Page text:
Difference between Money Order and Cashiers Check

Key Difference: Money Order is a mode of payment that requires the payer to pay a specified amount of money before-hand. This is considered as a safe method of payment as the amount printed is already prepaid. Cashier’s check or cheque is a check guaranteed by a bank. In this method the payee would issue a cheque from their own bank, which would guarantee the amount of money issued on the cheque.

Money orders and cashier’s checks are mode of payments that can be used to ensure that payer does not have to carry large amounts of cash on hand. These are more sure way that can be used to pay a sum of money. Money Order and Cashiers are often confusing as they work in similar ways, but they differ from each other.

Money Order is a mode of payment that requires the payer to pay a specified amount of money before-hand. This is considered as a safe method of payment as the amount printed is already prepaid. Let’s explain using an example. Let’s assume John wanted to issue a money order for US$ 200 to give it to his friend Tom. He would go to a credited institute that has the power to issue money orders and pay them the US$ 200 plus a fee for the money order. The institution would take the money and issue John a cheque type paper and a receipt. John would then just give the money order to Tom and keep the receipt for his proof. Tom would go to the place that accepts money orders and give them the money order, which would then give him cash.

Money orders can be issued from certified stores, post offices and even banks. The banks automatically credit the amount from the bank account when creating the money order. Since money order requires that the payer pay before hand, this is considered as an even safer than a normal cheque. However, money orders are under scrutiny as they can be widely used to launder money. One of the methods to put a limit to this, many governments has issued a limit of how much money can be turned into a money order. However, some banks will allow issuing large sums on the money order as they would deduct it from the account.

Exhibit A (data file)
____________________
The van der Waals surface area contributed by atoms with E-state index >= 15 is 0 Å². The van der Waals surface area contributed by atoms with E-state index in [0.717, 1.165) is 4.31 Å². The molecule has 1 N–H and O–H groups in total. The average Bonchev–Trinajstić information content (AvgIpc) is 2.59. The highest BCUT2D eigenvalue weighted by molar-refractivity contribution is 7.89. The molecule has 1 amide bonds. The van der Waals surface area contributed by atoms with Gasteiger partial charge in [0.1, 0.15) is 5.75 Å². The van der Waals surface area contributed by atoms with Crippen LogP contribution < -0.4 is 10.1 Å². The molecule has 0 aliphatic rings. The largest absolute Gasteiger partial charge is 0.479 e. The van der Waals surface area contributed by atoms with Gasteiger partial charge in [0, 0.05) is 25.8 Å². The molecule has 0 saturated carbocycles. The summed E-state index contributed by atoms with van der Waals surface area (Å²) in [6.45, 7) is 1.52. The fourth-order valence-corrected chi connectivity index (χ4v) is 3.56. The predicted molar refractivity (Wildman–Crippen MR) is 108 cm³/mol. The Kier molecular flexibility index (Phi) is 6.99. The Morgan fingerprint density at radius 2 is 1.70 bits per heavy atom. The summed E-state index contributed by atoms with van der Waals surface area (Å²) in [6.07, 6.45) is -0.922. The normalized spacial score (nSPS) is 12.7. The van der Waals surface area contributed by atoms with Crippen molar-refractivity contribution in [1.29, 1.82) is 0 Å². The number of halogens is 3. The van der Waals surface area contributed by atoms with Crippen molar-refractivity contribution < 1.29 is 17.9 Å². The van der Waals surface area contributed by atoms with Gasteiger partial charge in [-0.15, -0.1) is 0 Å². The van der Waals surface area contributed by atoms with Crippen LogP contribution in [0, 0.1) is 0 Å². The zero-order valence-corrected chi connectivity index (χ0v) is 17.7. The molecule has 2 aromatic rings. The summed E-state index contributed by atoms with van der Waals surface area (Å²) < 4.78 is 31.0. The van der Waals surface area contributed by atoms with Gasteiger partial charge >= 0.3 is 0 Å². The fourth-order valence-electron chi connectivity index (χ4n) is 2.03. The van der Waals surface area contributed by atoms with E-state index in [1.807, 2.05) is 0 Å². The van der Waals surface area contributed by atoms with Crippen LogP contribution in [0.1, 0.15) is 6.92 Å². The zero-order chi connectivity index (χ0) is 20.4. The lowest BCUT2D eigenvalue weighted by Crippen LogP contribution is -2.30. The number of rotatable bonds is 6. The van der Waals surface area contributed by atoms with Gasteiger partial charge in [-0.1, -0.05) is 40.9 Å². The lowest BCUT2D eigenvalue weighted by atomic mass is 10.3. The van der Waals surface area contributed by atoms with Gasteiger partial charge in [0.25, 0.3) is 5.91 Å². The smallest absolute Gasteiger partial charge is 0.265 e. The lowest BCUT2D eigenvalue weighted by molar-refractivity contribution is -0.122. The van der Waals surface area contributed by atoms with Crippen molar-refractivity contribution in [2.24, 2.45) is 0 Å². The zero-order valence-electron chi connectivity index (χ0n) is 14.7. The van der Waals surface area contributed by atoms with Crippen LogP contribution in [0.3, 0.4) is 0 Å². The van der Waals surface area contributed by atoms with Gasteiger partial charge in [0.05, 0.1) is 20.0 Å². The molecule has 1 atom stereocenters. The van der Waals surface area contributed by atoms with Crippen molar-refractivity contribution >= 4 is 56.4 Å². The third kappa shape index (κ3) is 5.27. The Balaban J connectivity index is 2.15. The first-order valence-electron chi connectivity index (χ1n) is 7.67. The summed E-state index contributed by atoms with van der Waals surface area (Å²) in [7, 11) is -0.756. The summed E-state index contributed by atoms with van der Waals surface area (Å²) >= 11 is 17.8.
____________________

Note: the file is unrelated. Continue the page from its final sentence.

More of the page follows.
Money orders were established by a private firm in Great Britain in 1792, but because of the high fees they were not very successful. After it was sold to another private firm in 1836, who then reduced the fees, it became a popular means of payment method. After this many post offices also started offering money orders.

Cashier’s check or cheque is a check guaranteed by a bank. In this method the payee would issue a cheque from their own bank, which would guarantee the amount of money issued on the cheque. Cashier’s cheque is also known as cashier's cheque, banker's cheque, bank cheque, official cheque, demand draft, teller's cheque, banker's draft or treasurer's cheque. Let’s use the same example of John and Tom. John would go to his own bank, in which he has an account and issue a cashier’s cheque. (Note, that amount should be available in John’s account.) The cashier would check if John has that much amount of money in his account and sign the cheque. The bank would then withdraw that amount from John’s account. Once the cheque is passed on to Tom, he can then cash it at another bank or deposit in into this account like a normal cheque. Tom’s bank would then take the money from John’s bank directly.

A cashier’s cheque basically transfers the payer responsibility from the payee to his bank. Cashier’s cheque can only be issued from banks where the payer has an account. This is most commonly used in real estate or brokerage transactions. This is also a safe method of payment as the amount is guaranteed by a financial institution. Cashier’s cheques that are deposited are usually cleared the next day, but the customer can ask for a ‘next-day availability’ when depositing the cheque in person. One way the banks can safe guard themselves against fraud is by being able retrieve cleared cheques within one or two weeks if they believe it is fraudulent. However, many people can still be defrauded as the cheques can be converted to instant cash. A cashier’s cheques can be issued for higher amounts.

The major difference between the two is the amount of limit that can be issued. A money order has a small amount limit (i.e. US$ 1,000 in the US), while the amount in cashier’s checks can be higher. Money orders are also cheaper compared to cashier’s checks because of the amount limit and the process the banks have to go through. Money orders are also far easier to obtain rather than cashier’s checks as it requires a payee have an account with the bank, where it is issuing the cashier’s cheque.

Image Courtesy: mkrd.info, swapmeetdave.com

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